Your Gut and Stress:Part 3
Last week I got into the link between our gut and our brain, the role it plays in our mood, and how the vagus nerve impacts our pain response. In this blog I’ll discuss more specifically, the role stress plays in pain, particularly the toll of prolonged stress. I’ll also discuss the relationship between the gut and the stress response and the relationship between the gut and the relaxation response.
The link between our stress response and pain
Stress and chronic pain have been referenced as the two sides to the same coin. Pain and stress are protective mechanisms associated with our “fight or flight” response (sympathetic nervous system) and are known to cause negative changes in our physical, emotional and mental health when they become chronic.
The body is well equipped to deal with acute (short lived) stress, but when stress becomes constant and chronic it can become very damaging.
To better understand this it helps to understand two key hormones that get released when we are stressed.
Cortisol – Appropriately called the “stress hormone” cortisol is a steroid hormone made in the adrenal cortex. It is secreted by the adrenal glands into the body and its release is triggered by stress and blood sugar levels. Cortisol is an essential hormone for human health as it helps regulate metabolism and in times of stress is released to support the body in its response.
One way it does this is slowing body processes that are not essential to survival.
The challenge is that prolonged elevated cortisol levels during a persistent state of stress can comprise our immune system, increase our blood pressure and in turn lead to serious mental and physical health problems.
Adrenaline – Like cortisol, this is another hormone released by the adrenals during periods of stress. Although adrenaline and cortisol come from two separate parts of the gland - cortisol from the outer part and adrenaline from the inner part - they both play a huge role in the body’s reaction to stress.
Adrenaline helps the body respond almost instantaneously in acute stressful situations, whereas cortisol’s effects and responses in the body take a little more time.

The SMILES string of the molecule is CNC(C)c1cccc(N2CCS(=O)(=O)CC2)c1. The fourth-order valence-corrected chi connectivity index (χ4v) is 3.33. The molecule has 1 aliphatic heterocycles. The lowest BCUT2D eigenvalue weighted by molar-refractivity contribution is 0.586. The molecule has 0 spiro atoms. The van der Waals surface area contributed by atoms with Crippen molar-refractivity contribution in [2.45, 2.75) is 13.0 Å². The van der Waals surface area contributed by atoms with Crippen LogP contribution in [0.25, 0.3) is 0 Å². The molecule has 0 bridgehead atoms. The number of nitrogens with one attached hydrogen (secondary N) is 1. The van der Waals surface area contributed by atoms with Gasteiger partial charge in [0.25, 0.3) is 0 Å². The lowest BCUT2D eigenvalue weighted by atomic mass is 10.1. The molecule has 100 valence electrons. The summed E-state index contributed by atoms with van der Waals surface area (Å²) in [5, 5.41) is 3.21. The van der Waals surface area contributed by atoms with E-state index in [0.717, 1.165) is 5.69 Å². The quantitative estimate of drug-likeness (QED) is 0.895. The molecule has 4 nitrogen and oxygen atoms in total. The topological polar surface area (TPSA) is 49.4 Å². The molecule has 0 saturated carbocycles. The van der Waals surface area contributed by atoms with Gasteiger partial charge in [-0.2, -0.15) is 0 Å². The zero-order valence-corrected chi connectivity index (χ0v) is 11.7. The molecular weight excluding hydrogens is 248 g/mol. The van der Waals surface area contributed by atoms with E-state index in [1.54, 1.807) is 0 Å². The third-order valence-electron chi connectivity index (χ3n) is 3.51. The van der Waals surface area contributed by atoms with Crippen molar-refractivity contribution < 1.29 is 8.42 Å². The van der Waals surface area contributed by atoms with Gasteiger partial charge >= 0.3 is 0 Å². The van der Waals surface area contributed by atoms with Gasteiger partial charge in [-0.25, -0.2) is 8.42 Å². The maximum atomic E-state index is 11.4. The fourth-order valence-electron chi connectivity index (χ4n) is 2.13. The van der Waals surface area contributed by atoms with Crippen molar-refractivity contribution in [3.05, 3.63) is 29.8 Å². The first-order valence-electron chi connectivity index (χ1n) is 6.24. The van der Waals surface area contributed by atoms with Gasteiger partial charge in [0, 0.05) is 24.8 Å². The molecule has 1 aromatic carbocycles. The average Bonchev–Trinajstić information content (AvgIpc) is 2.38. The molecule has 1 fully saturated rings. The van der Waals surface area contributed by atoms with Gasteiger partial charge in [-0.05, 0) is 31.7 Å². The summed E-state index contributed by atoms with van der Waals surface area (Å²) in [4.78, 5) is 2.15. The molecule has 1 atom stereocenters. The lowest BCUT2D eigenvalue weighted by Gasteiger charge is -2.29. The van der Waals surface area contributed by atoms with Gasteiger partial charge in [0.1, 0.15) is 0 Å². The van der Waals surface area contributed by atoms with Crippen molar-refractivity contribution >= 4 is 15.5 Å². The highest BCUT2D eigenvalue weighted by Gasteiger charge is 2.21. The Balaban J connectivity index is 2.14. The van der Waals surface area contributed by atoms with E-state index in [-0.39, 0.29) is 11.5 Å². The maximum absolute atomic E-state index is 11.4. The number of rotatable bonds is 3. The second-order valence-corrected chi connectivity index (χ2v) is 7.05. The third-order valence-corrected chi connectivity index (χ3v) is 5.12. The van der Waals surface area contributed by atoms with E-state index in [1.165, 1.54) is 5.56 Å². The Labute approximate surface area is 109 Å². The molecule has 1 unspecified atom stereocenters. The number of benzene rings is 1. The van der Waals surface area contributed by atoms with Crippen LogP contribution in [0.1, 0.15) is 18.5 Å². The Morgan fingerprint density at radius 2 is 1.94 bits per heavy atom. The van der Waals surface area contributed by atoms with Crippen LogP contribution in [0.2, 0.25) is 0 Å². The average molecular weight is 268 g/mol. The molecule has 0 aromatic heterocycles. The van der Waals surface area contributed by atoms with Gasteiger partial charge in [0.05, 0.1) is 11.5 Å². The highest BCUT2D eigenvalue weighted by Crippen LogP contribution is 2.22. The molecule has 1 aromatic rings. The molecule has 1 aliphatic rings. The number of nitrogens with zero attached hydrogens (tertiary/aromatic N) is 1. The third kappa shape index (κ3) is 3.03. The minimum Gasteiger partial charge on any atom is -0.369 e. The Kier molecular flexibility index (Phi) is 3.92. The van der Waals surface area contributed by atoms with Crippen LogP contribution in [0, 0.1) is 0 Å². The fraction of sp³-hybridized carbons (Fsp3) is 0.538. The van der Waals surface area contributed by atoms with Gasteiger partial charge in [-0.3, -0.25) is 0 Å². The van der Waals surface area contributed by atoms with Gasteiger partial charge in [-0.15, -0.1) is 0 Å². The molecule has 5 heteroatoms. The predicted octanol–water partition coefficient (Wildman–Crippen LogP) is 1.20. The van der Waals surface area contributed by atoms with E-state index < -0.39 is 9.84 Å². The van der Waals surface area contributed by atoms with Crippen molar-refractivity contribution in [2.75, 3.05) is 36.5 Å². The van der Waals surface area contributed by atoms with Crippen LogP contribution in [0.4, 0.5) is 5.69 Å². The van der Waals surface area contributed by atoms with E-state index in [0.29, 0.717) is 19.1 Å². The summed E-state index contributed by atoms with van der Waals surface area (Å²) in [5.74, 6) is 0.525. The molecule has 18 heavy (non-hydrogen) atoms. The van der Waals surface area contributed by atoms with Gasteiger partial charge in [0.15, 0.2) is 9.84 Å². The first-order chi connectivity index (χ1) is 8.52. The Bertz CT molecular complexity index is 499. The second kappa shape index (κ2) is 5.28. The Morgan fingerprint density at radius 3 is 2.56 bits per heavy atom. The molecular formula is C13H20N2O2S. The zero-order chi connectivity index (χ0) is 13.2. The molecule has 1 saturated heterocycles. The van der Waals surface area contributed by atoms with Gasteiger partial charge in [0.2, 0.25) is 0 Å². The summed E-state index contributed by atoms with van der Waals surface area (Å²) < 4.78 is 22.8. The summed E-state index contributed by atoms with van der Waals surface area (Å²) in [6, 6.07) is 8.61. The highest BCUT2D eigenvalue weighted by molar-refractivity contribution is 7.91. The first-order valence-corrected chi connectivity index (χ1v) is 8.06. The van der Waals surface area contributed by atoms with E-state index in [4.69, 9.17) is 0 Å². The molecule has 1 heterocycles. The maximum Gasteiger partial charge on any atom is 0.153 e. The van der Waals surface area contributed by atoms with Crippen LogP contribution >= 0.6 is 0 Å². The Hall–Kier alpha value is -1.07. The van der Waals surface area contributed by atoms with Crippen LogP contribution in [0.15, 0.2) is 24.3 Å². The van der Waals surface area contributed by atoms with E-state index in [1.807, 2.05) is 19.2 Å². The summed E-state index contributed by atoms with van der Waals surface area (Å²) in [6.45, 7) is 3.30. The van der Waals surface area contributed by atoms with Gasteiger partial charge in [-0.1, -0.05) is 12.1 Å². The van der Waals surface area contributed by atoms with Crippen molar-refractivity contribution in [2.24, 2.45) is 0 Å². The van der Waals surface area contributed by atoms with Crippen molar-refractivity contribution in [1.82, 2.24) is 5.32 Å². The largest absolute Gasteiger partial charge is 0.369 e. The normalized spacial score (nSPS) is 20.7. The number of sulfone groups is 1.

Adrenaline’s role is activating a lot of the physiological changes in our body during fight or flight such as increased heart rate, increased respiratory rate etc.
An excess of both these hormones can make you feel jittery, anxious, unable to sleep, irritable and lead to adrenal exhaustion. A chronic deficiency can also cause mental health problems however physical symptoms are energy depletive and can leave you feeling sluggish and fatigued, even after sleep.
As you can see, chronic stress, causes an unfavorable hormonal response in the body.
Prolonged Stress: the toll on you, your weight and your pain
Chronic pain is considered a state of prolonged stress in your body, where our body remains in a persist state of high alert to danger, threats and perceived threats.
So any type of pain that is ongoing adds insult to injury by causing a chronic stress response.
Specifically, a chronic stress response can:
Increase the secretion of glucose from our liver, which increases our blood sugar levels
Decrease the hormones responsible for removing excess glucose from your blood – insulin
Cause glucose to be stored as fat
Decrease the ability to clear excess hormones from our liver, leading to increasing circulation of unnecessary hormones like cortisol, oestrogen etc.
Increase our appetite and attention to food (this is due to the fact that “fight or flight” and prolonged stress usually meant famine or food shortage)
Cause weight gain
Alter the gut microbiome, which can in turn, perpetuate a heightened stress response and further depress the immune system
Some additional side effects of prolonged stress include imbalances to our sex-hormones, such as oestrogen dominance; changes to our hypothalamic pituitary adrenal (HPA) axis; and changes to our thyroid and growth hormones; all of which have an impact on healthy weight, metabolism and weight-loss.
The relationship between the gut and the stress response
The gut plays an important role in our stress response; when exposed to stressful stimulus, the hypothalamic pituitary adrenal (HPA) axis, and the sympathetic nervous system are activated to maintain balance in the body.
Researchers have identified that “gut microbiota can play a critical role in the development and regulation of the HPA response to stressors”.
The HPA axis is central to our stress response and is responsible for the release of hormones (including adrenaline and cortisol) from our hypothalamus, pituitary and adrenal glands.
The gut and gut microbiome play an important role in regulating levels of cortisol, which are released by the HPA; there are ongoing studies looking at the link between specific gut microbiome and the HPA axis and how this can be used in chronic stress states.
Studies have also found that stress negatively alters the gut microbiome and those alterations, in turn, further cause a stress response in the body. In other words the gut is both impacted by, and has an impact on, our stress response.
This raises the question: could we modify our body’s stress response, and pain response, by targeting the microbiome?
For example, there’s been some research that looked at how different microbial strains might target specific conditions, like stress and pain.
Another interesting approach to pain management and the stress response deals with neurotransmitters and the gut, and whether we can modulate specific neurotransmitters and/or their related pathways.
As I mentioned in last weeks blog many of our neurotransmitters are made in the gut, including 90% of our serotonin, which plays an important role in the processing of pain.
Some research has even demonstrated that supplementation of specific probiotics can change levels of neurotransmitters, or affect the pathways of these neurotransmitters.
The relationship between our gut and relaxation response